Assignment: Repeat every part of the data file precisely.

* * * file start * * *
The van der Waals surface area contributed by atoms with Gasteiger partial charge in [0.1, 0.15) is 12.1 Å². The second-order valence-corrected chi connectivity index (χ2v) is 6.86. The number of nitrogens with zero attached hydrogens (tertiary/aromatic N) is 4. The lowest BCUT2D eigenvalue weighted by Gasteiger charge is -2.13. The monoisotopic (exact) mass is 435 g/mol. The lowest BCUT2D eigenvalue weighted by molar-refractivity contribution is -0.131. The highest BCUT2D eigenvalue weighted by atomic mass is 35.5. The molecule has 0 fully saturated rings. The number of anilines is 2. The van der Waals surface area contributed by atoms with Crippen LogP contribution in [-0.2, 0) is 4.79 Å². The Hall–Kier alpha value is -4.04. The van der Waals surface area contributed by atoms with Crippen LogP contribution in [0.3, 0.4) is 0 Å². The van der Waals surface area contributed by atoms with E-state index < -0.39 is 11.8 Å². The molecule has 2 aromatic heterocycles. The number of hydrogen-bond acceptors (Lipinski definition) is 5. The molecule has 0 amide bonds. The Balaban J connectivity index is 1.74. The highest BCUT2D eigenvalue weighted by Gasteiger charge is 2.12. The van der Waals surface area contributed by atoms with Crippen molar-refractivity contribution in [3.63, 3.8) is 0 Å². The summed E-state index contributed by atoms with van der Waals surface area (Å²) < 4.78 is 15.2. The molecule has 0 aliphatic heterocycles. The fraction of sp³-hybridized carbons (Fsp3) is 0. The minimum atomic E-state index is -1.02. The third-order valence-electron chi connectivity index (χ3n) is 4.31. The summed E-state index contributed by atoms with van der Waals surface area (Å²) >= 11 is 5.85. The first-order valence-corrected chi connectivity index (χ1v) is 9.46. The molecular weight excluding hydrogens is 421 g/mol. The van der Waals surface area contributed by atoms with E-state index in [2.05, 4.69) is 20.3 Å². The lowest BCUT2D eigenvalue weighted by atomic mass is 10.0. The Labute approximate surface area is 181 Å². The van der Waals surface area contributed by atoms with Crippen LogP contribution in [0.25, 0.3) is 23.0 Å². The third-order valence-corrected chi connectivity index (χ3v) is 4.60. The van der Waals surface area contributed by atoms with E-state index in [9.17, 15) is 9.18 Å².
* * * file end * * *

The van der Waals surface area contributed by atoms with Gasteiger partial charge in [0.1, 0.15) is 12.1 Å². The second-order valence-corrected chi connectivity index (χ2v) is 6.86. The number of nitrogens with zero attached hydrogens (tertiary/aromatic N) is 4. The lowest BCUT2D eigenvalue weighted by Gasteiger charge is -2.13. The monoisotopic (exact) mass is 435 g/mol. The lowest BCUT2D eigenvalue weighted by molar-refractivity contribution is -0.131. The highest BCUT2D eigenvalue weighted by atomic mass is 35.5. The molecule has 0 fully saturated rings. The number of anilines is 2. The van der Waals surface area contributed by atoms with Crippen LogP contribution in [-0.2, 0) is 4.79 Å². The Hall–Kier alpha value is -4.04. The van der Waals surface area contributed by atoms with Crippen LogP contribution in [0.3, 0.4) is 0 Å². The van der Waals surface area contributed by atoms with E-state index < -0.39 is 11.8 Å². The molecule has 2 aromatic heterocycles. The number of hydrogen-bond acceptors (Lipinski definition) is 5. The molecule has 0 amide bonds. The Balaban J connectivity index is 1.74. The highest BCUT2D eigenvalue weighted by Gasteiger charge is 2.12. The van der Waals surface area contributed by atoms with Crippen molar-refractivity contribution in [3.63, 3.8) is 0 Å². The summed E-state index contributed by atoms with van der Waals surface area (Å²) < 4.78 is 15.2. The molecule has 0 aliphatic heterocycles. The fraction of sp³-hybridized carbons (Fsp3) is 0. The minimum atomic E-state index is -1.02. The third-order valence-electron chi connectivity index (χ3n) is 4.31. The summed E-state index contributed by atoms with van der Waals surface area (Å²) >= 11 is 5.85. The first-order valence-corrected chi connectivity index (χ1v) is 9.46. The molecular weight excluding hydrogens is 421 g/mol. The van der Waals surface area contributed by atoms with E-state index in [2.05, 4.69) is 20.3 Å². The lowest BCUT2D eigenvalue weighted by atomic mass is 10.0. The Labute approximate surface area is 181 Å². The van der Waals surface area contributed by atoms with Crippen LogP contribution in [0.25, 0.3) is 23.0 Å². The third-order valence-corrected chi connectivity index (χ3v) is 4.60. The van der Waals surface area contributed by atoms with E-state index in [9.17, 15) is 9.18 Å².